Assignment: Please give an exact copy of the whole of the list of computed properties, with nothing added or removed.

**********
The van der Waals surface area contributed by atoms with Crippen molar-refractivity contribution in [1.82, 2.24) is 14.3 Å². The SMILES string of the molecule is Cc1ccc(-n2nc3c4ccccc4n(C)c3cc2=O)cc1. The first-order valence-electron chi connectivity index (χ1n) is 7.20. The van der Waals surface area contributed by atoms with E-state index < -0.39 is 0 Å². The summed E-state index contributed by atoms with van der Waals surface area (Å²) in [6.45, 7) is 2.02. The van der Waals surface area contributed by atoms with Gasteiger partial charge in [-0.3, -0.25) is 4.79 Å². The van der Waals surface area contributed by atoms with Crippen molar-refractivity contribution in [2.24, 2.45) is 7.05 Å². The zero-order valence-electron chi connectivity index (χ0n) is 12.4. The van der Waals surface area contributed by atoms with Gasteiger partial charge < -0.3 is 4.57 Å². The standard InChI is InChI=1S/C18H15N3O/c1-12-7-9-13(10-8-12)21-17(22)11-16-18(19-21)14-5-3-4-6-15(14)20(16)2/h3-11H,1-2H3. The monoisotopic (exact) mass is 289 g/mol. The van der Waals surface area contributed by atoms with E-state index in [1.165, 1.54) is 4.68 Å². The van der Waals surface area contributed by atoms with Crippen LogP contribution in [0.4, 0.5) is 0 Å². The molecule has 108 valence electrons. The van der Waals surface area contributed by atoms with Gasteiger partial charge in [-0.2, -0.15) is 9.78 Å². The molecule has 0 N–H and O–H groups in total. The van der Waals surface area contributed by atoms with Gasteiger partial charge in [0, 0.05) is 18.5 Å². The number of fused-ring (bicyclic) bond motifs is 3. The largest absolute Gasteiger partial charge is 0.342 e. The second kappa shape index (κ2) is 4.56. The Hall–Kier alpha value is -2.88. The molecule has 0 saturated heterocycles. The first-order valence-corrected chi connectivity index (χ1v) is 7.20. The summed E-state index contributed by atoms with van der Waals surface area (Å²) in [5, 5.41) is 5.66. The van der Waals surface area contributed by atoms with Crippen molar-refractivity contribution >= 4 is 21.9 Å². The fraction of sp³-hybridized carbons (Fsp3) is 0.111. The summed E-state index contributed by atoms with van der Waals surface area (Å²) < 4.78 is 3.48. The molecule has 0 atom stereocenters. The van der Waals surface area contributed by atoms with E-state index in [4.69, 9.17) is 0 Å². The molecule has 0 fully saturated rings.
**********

The van der Waals surface area contributed by atoms with Crippen molar-refractivity contribution in [1.82, 2.24) is 14.3 Å². The SMILES string of the molecule is Cc1ccc(-n2nc3c4ccccc4n(C)c3cc2=O)cc1. The first-order valence-electron chi connectivity index (χ1n) is 7.20. The van der Waals surface area contributed by atoms with E-state index < -0.39 is 0 Å². The summed E-state index contributed by atoms with van der Waals surface area (Å²) in [6.45, 7) is 2.02. The van der Waals surface area contributed by atoms with Gasteiger partial charge in [-0.3, -0.25) is 4.79 Å². The van der Waals surface area contributed by atoms with Crippen molar-refractivity contribution in [2.24, 2.45) is 7.05 Å². The zero-order valence-electron chi connectivity index (χ0n) is 12.4. The van der Waals surface area contributed by atoms with Gasteiger partial charge < -0.3 is 4.57 Å². The standard InChI is InChI=1S/C18H15N3O/c1-12-7-9-13(10-8-12)21-17(22)11-16-18(19-21)14-5-3-4-6-15(14)20(16)2/h3-11H,1-2H3. The monoisotopic (exact) mass is 289 g/mol. The van der Waals surface area contributed by atoms with E-state index in [1.165, 1.54) is 4.68 Å². The van der Waals surface area contributed by atoms with Crippen LogP contribution in [0.4, 0.5) is 0 Å². The molecule has 108 valence electrons. The van der Waals surface area contributed by atoms with Gasteiger partial charge in [-0.2, -0.15) is 9.78 Å². The molecule has 0 N–H and O–H groups in total. The van der Waals surface area contributed by atoms with Gasteiger partial charge in [0, 0.05) is 18.5 Å². The number of fused-ring (bicyclic) bond motifs is 3. The largest absolute Gasteiger partial charge is 0.342 e. The second kappa shape index (κ2) is 4.56. The Hall–Kier alpha value is -2.88. The molecule has 0 saturated heterocycles. The first-order valence-corrected chi connectivity index (χ1v) is 7.20. The summed E-state index contributed by atoms with van der Waals surface area (Å²) in [5, 5.41) is 5.66. The van der Waals surface area contributed by atoms with Crippen molar-refractivity contribution >= 4 is 21.9 Å². The fraction of sp³-hybridized carbons (Fsp3) is 0.111. The summed E-state index contributed by atoms with van der Waals surface area (Å²) < 4.78 is 3.48. The molecule has 0 atom stereocenters. The van der Waals surface area contributed by atoms with E-state index in [4.69, 9.17) is 0 Å². The molecule has 0 fully saturated rings.